# Myth 2: Qubits Are Zero And One At The Same Time

“Well, some go this way, and some go that way. But as for me, myself, personally, I prefer the shortcut.” — Lewis Carroll

You probably think that a qubit can be 0 and a 1 at the same time. Or that quantum computing takes advantage of the strange ability of subatomic particles to exist in more than one state at any time. I can hardly fault you for that. After all, we expect places like the New York Times, Nature, Science, New Scientist, Time Magazine, and Scientific American, among many others, to be fairly reputable sources, right? Apparently not. Nearly every popular account of quantum computing has this “0 and 1 at the same time” metaphor.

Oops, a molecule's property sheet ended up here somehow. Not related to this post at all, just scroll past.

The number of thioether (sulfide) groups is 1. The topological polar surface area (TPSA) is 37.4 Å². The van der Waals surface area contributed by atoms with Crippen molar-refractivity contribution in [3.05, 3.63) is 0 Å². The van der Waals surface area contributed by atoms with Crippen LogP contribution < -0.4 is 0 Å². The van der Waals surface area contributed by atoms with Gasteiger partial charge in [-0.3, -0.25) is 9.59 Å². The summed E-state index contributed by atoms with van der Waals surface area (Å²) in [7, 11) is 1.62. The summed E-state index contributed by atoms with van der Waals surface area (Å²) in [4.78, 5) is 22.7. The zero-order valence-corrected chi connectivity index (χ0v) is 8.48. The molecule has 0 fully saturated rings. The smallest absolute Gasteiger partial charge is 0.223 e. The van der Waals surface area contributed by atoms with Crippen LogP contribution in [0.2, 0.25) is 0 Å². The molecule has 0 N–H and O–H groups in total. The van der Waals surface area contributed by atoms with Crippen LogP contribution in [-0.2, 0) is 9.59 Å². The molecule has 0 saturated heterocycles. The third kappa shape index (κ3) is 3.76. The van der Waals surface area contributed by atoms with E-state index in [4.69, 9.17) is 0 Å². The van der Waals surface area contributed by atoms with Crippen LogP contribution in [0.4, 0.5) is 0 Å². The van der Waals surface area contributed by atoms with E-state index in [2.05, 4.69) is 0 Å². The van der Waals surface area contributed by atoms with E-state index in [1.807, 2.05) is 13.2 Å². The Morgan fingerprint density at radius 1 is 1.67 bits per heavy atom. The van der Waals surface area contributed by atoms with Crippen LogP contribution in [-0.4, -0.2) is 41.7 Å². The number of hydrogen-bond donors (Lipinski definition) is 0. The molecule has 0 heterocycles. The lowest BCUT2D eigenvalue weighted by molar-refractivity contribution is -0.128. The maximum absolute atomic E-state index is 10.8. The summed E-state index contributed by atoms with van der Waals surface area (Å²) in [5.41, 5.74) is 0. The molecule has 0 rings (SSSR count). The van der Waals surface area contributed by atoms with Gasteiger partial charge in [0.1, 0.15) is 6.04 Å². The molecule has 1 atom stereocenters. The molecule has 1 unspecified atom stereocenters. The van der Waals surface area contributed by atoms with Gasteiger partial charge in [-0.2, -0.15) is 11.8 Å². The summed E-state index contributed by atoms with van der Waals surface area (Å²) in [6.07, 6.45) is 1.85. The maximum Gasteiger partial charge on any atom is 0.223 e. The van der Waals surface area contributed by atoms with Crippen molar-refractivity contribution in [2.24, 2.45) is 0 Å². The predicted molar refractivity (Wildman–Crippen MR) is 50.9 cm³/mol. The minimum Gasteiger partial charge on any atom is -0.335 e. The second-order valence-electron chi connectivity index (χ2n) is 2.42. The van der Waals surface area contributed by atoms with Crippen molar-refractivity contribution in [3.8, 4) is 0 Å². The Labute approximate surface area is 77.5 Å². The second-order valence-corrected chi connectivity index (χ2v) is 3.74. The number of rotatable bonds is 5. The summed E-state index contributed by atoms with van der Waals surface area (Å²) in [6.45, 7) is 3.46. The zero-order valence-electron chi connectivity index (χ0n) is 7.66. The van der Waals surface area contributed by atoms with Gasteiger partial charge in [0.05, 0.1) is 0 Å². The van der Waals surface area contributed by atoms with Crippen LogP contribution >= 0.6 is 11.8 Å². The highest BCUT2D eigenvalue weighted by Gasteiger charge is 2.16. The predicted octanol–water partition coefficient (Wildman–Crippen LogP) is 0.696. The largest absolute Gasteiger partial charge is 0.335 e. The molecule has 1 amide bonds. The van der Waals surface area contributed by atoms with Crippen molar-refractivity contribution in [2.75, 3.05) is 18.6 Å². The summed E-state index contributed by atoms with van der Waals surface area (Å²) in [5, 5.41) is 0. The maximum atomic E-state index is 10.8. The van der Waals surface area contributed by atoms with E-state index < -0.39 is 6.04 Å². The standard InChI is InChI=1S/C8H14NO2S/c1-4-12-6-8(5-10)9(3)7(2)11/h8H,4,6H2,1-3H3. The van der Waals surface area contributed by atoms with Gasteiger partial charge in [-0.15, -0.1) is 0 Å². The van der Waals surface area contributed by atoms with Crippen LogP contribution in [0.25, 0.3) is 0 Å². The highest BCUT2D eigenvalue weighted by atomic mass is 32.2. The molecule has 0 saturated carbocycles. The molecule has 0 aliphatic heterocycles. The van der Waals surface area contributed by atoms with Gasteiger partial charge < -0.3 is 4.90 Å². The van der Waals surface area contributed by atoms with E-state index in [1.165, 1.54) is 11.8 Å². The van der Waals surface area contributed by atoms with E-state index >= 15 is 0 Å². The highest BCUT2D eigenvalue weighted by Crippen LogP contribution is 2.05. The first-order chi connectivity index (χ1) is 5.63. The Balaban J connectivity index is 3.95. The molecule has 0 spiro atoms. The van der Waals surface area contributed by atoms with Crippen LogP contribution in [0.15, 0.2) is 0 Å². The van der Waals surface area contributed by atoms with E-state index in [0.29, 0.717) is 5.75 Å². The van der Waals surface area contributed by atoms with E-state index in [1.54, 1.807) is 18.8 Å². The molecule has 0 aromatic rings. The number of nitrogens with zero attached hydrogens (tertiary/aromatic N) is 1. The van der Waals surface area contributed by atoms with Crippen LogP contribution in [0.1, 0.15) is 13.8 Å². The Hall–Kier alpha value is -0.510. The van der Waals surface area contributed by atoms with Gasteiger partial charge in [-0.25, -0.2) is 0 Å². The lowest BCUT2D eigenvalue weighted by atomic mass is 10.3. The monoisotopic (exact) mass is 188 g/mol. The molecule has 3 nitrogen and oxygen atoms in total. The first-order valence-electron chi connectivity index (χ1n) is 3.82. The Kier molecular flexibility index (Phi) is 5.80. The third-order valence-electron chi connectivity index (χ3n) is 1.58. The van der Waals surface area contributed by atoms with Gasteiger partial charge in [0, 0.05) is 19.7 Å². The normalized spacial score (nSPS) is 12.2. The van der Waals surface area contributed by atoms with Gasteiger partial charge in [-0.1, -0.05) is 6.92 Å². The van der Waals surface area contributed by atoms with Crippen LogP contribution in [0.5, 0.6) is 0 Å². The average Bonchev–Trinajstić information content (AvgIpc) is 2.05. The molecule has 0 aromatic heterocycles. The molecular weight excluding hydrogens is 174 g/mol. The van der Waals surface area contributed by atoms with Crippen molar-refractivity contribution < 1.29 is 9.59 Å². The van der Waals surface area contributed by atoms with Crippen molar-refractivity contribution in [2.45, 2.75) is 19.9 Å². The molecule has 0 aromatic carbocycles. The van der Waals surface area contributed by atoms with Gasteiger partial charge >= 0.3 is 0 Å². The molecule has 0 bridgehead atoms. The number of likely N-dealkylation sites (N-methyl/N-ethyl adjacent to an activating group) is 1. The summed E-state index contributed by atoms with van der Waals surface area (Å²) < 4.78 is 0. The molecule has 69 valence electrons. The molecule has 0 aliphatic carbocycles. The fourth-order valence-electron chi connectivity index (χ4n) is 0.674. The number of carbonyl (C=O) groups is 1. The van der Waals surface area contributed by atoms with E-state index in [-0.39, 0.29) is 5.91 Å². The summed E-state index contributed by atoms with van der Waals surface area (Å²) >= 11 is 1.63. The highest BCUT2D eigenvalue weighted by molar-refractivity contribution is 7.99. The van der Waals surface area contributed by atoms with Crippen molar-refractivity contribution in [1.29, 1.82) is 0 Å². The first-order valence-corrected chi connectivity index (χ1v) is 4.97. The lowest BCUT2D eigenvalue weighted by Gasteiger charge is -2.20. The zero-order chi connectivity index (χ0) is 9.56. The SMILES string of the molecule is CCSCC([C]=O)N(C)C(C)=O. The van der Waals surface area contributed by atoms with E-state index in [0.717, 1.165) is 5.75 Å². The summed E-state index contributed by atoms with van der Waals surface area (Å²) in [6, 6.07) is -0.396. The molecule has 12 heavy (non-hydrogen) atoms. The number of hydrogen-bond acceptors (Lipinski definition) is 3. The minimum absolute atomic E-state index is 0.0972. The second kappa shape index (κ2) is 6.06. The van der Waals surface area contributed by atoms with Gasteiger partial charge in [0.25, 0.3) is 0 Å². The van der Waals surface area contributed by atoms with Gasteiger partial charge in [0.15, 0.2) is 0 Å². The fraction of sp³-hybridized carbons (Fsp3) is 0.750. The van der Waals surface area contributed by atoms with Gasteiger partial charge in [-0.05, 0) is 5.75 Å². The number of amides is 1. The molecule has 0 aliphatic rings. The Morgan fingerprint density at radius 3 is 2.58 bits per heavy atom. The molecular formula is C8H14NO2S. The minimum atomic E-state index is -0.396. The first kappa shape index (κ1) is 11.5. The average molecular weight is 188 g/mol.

I say metaphor because it is certainly not literally true that the things involved in quantum computing are 0 and 1 at the same time. Remember that computers don’t actually hold 0s and 1s in their memory. Those labels are just for our convenience. Each bit of a digital computer is a physical thing that exists in two easily distinguishable states. Since we use them to perform logic, we could also have labeled them “true” and “false.” Now it should be obvious — ”true and false at the same time” is just nonsense. (In formal logic, it is technically a false statement.)

The problem is even worse, though, because not only is “0 and 1 at the same time” a gross oversimplification, but it is also a very misleading analogy.

# If 1 = 0, I’m the Pope